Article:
I didn’t want to go back to school after the funerals, and didn’t for a few weeks, until just before spring break. More than once in the middle of the night, I packed a suitcase so I could run away, but in the morning, I unpacked it again. I had friends besides Carly, but how would they feel now? Guilt by association: the killer’s sister. I dreamed that my English teacher made me come to the front of the room and dump out the contents of my backpack, which was full of heavy rocks and bloody bullets. I begged my mom and dad to send me to Alaska or Siberia, anywhere but Grenfell, and when I mentioned going to live with my aunt for a while, my mom started crying, so I didn’t bring it up again. Eventually Mr. Burton, the principal, called my house and asked softly to speak with one of my parents.
They had decided to close the school library for the rest of the year, but Mr. Burton told my mom that he thought I might like to go in there by myself on a weekend before my official re-entry. I didn’t want to make him feel any worse than he already did, so I went. On a Sunday afternoon, my mom dropped me off at the front entrance of school where Mr. Burton was waiting. He waved to Mom as she pulled away. “She’s just going to the grocery store,” I told him so he wouldn’t think he’d be stuck with me for hours.
I followed Mr. Burton down the empty hall, our footsteps doing the talking for us. His were saying, “This should not be my job, this should not be.” Mine were saying, “Paul, I hate you, I hate you.” When we got to the library, Mr. Burton took a single key out of his pocket, unlocked the wide glass doors, and stepped inside to turn on the lights, which began to buzz. He held one of the doors open for me. “Take your time,” he said.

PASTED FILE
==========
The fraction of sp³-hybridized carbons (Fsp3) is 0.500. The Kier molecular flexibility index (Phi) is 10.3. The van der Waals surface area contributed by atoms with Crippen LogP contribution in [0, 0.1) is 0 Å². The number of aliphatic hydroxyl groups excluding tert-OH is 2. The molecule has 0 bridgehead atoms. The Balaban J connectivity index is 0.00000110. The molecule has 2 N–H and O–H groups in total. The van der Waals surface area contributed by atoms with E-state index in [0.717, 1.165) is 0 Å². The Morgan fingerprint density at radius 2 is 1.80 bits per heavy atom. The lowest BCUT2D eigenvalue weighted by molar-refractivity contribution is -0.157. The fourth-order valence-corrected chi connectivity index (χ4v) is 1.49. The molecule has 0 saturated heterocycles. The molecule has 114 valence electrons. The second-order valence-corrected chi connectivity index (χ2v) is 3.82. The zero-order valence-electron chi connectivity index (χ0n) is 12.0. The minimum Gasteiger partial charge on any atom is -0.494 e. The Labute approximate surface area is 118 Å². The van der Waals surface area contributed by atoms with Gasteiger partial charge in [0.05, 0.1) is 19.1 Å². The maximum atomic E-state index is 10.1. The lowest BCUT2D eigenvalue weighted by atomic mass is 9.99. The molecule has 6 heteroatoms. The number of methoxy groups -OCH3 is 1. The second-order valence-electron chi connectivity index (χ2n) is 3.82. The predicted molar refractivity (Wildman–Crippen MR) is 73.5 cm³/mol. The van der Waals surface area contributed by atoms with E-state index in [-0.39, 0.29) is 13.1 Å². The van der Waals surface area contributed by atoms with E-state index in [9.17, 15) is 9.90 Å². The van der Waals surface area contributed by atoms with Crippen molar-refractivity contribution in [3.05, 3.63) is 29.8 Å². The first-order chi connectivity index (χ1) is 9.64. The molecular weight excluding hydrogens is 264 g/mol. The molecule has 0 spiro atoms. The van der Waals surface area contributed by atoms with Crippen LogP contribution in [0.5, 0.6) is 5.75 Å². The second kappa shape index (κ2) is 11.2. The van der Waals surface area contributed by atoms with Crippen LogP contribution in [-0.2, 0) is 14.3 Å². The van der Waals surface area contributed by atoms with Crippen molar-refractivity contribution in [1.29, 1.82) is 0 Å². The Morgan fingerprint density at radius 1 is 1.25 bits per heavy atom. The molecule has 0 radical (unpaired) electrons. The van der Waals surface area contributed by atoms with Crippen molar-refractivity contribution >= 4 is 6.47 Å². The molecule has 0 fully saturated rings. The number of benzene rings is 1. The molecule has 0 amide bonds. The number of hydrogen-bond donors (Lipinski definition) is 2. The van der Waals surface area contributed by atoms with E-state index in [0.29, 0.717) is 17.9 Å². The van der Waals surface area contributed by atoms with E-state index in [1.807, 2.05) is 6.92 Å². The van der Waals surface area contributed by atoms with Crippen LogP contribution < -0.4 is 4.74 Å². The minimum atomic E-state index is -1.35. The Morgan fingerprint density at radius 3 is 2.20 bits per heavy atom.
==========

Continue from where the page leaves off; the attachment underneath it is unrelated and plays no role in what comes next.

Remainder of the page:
I stepped inside to a place that had, up until then, been a sanctuary. The fact that I had never been in the Cauthen High School Library on a Sunday afternoon made it surreal enough, but the fact that there wasn’t a speck of blood on the carpet or walls made me feel like I had lost my legs. Like a torso hanging in the dark between my dreams and my life. The library no longer smelled like musty books. It smelled plastic and fake, like Band-aids.
The last daylight was coming in through the tall windows, and because they faced west, the sun revealed every particle of dust. I don’t know how long I watched the motes rise and fall. Mr. Burton had left me alone; now it was just me and the books, silent guardians of the truth. Standing there by the checkout desk, I started to realize the full extent of the damage—mine, not Paul’s. Paul was dead. After he killed Miss Albright and Molly Mahan, he put the gun to his head and pulled the trigger, and that was the end of his story.
Witnesses say that Paul forced Jessica’s best friend Molly to read a poem out loud from a book he grabbed off the library shelf before he shot Molly in the stomach. Paul wasn’t a reader—I was the reader—but he knew things that I didn’t. Even before the shooting, something had changed. He understood the language of the body, a language that I did not yet share.